Gary S. Becker

National Medal of Science

Behavioral And Social Science

For his pioneering the economic analysis of racial discrimination, inventing the economics of human resources, producing the major modern innovations in economic demography and in economic criminology, and leading recent developments in how social forces shape individual economic behavior."

For his pioneering the economic analysis of racial discrimination, inventing the economics of human resources, producing the major modern innovations in economic demography and in economic criminology, and leading recent developments in how social forces shape individual economic behavior."

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Birth
December 2, 1930
Age Awarded
70
Country of Birth
USA
Key Contributions
Economic Analysis Of Racial Discrimination
Awarded by
Bill Clinton
Education
University of Chicago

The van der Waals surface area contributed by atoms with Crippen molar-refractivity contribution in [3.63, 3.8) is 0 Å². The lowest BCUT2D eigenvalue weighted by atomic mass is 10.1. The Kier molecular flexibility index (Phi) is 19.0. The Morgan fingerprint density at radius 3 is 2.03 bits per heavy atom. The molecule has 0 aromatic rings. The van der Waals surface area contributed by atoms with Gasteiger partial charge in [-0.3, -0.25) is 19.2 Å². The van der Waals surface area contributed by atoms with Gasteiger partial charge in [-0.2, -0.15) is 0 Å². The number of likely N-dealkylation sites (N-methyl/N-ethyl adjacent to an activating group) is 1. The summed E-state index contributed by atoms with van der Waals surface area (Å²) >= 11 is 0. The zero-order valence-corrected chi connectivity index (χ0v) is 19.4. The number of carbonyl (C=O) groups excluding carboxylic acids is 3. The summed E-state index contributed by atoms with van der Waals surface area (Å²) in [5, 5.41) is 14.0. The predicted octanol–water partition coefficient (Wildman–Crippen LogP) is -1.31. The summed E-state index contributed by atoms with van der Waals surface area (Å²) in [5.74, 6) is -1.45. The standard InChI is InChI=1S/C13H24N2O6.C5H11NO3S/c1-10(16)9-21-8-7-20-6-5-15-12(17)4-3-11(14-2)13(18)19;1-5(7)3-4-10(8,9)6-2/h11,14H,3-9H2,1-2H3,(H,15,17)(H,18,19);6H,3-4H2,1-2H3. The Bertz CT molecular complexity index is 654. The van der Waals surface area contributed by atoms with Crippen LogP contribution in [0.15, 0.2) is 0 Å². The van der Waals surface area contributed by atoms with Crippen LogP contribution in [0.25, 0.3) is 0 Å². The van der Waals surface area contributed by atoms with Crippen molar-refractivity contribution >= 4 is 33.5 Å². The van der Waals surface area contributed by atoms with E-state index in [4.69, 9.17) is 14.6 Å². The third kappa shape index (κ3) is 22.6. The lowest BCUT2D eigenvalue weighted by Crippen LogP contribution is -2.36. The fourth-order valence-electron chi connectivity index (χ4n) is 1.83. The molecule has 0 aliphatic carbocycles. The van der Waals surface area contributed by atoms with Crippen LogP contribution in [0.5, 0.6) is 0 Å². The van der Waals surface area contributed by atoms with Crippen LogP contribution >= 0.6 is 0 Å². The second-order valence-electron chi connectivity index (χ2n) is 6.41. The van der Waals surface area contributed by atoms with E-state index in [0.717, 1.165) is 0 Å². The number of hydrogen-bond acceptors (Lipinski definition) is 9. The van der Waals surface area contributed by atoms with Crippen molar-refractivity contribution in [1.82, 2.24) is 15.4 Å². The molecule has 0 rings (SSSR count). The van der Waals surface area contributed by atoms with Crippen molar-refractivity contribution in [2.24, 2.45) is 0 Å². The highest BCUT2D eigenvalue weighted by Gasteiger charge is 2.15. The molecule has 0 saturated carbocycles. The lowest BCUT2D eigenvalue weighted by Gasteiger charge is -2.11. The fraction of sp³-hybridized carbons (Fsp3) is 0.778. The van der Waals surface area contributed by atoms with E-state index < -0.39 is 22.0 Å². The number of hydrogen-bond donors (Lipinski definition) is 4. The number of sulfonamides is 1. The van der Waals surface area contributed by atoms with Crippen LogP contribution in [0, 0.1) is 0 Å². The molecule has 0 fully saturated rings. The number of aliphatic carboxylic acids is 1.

Princeton University
Areas of Impact
Human Behavior
Affiliations
University of Chicago
Other Prizes
Nobel Prize
I

In the 1950s, economists ignored racial discrimination as a subject for fiscal analysis, casting it aside as a purely sociological phenomenon.

Today, more than six decades later, racism ranks among popular topics researched by economists – thanks, in part, to Gary S. Becker’s 1957 book, “The Economics of Discrimination.”

The work, based on his doctoral thesis, gained notoriety during the civil rights movement by quantifying discrimination in the monetary sense, negatively impacting both the victim and the perpetrator.

In other words: There’s always a cost to avoiding someone else.

“Every time I discriminate – if I decline to hire a black and instead hire a white, when they’re equally productive, but the black is cheaper – I’m losing,” Becker said in 1993.

Known for applying economic principles to everyday life, Becker’s other famous works focus on the economics of families, explaining why wealthier parents have fewer kids – choosing to invest quality over quantity.

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